With B.C. increasingly trying to diversify its trade with future high-growth markets like Southeast Asia, officials from one Asian economy are urging Canadian small and medium-sized businesses (SMEs) to not go it alone, but rather consider partnering with a third market that can act as a bridge.
That’s the pitch made by the head representative of Taiwan in B.C., Andy K.I. Chen, recently named director-general of the Taipei Economic and Cultural Office (TECO) in Vancouver. Chen, whose previous postings included Southeast Asian nations like the Philippines and Brunei, said Taiwan may be the ideal jumping-off point for B.C. SMEs looking to expand their Asian horizons beyond mainland China, Japan and South Korea.
“We understand the market there because we’ve been there a long time,” Chen said, noting Taiwan’s proximity to Association of Southeast Asian Nations (ASEAN) countries and its long history of investment and trade in the region. “Taiwanese merchants’ network in Asia is very, very well-established, and that includes large portions of Southeast Asia and mainland China. So if you are selling goods and services to Taiwan, you are not necessarily just selling to Taiwan.”
The pitch coincides with Taiwan’s own shift of investment and trade focus to ASEAN from mainland China in 2016 after current president Tsai Ing-wen took office. Tsai’s rocky relationship with Beijing means that Taiwan has been actively looking to diversify southwards into ASEAN (mainland China, which claims Taiwan as a rebel province, is also the island’s largest trade partner).
Taiwanese communities and businesses have significant presence in markets like Vietnam, Indonesia, Thailand, Singapore and Malaysia, while its proximity to the Philippines has meant close interaction between the two markets.
Estimates put the Taiwanese community in Indonesia at 510,000 in population, and the number in Thailand (140,000), Vietnam and Singapore (60,000 each) is also high enough that those communities are being touted as a potential conduit for western businesses first acclimatized to the Taiwanese market.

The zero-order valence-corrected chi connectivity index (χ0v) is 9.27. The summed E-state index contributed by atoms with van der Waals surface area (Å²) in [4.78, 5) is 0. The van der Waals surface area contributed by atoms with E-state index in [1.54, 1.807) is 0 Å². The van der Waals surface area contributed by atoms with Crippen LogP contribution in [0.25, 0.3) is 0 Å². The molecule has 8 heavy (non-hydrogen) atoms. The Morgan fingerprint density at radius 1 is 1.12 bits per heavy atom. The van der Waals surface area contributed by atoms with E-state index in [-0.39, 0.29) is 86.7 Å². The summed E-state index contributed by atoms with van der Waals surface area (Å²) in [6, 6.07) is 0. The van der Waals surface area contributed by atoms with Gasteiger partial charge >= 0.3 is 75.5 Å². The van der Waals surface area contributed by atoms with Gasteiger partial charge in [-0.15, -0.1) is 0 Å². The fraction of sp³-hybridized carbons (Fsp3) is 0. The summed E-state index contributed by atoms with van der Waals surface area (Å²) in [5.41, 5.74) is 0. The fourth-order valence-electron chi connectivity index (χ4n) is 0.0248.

Chen added that Taiwan also fits B.C.’s business profile in another way – SMEs dominate the island’s economy, making up more than 97% of the region’s firms. That profile is similar to those in B.C. and Canada, and Chen said that likeness means it may be less intimidating and more productive for Canadian SMEs – already dealing with the pressure of going abroad – to land in Taiwan first before targeting ASEAN.
“If you deal with markets like South Korea, Japan and mainland China, you are dealing with state-owned enterprises or massive conglomerates on a multinational scale,” Chen said. “As an SME, it’s much easier to deal with the corporate culture and procedures of other SMEs, and that’s why I think there’s a match here for Canadian businesses looking at an entry point in Asia…. With a major conglomerate, you are under constant pressure to provide volume. You won’t face that gap here.”
There are up to 173,000 residents of Canada who self-identify as Taiwanese Canadian; that diaspora population is larger than all but two of the Canadian communities from ASEAN countries (Philippines, 837,000, and Vietnam, 241,000).
For three of the five ASEAN countries with diplomatic representatives in B.C. – Indonesia, Thailand and Malaysia – the lack of large diasporas in this province had been identified in the past as a roadblock for the promotion of closer business links. During a visit last year, Rahardjo Siswohartono, director of the Indonesia Investment Promotion Center in New York, told a gathering in Vancouver that he’d like to see Canadian businesses’ understanding of his homeland extend beyond capital city Jakarta and vacation hot spot Bali – which is difficult given the lack of a large Indonesian community here.
“If a Canadian business wants to enter the service industry here, Jakarta and Java island is still the best location,” Siswohartono said. “But other than that, if you are looking at the tourism sector – and I know many Canadians know about Bali – we have many other locations that we are putting our focus on.”
Despite the challenges, ASEAN markets have been more active in recent years in promoting themselves in B.C. The Philippines Canada Trade Council, for instance, last month invited famed Filipino economist Bernardo Villegas to speak to Vancouver’s business community in an attempt to drum up Canadian investment in the country.
TECO’s Chen said Southeast Asia’s size, costs, talent and potential for development all combine to make it an attractive market to pursue for aging, industrialized economies like Taiwan and Canada.
“The mainland Chinese market’s labour costs are starting to creep upwards, and with the trade conflict with the United States as a background, the human-resource advantage, especially when considering cost, is firmly moving to ASEAN,” Chen said. “Taiwan is facing the same issues, and that’s why we’ve already been shifting towards places like Southeast Asia…. So entering Taiwan in some ways is akin to a first step onto the doorstep of ASEAN; if your product can sell in Taiwan, it will sell in ASEAN.”
According to Industry Canada, Taiwan is currently Canada’s fifth-largest trade partner in Asia, with a combined value of imports/exports reaching $7 billion in 2017, behind mainland China ($93 billion), Japan ($29 billion), South Korea ($14 billion) and India ($8 billion). •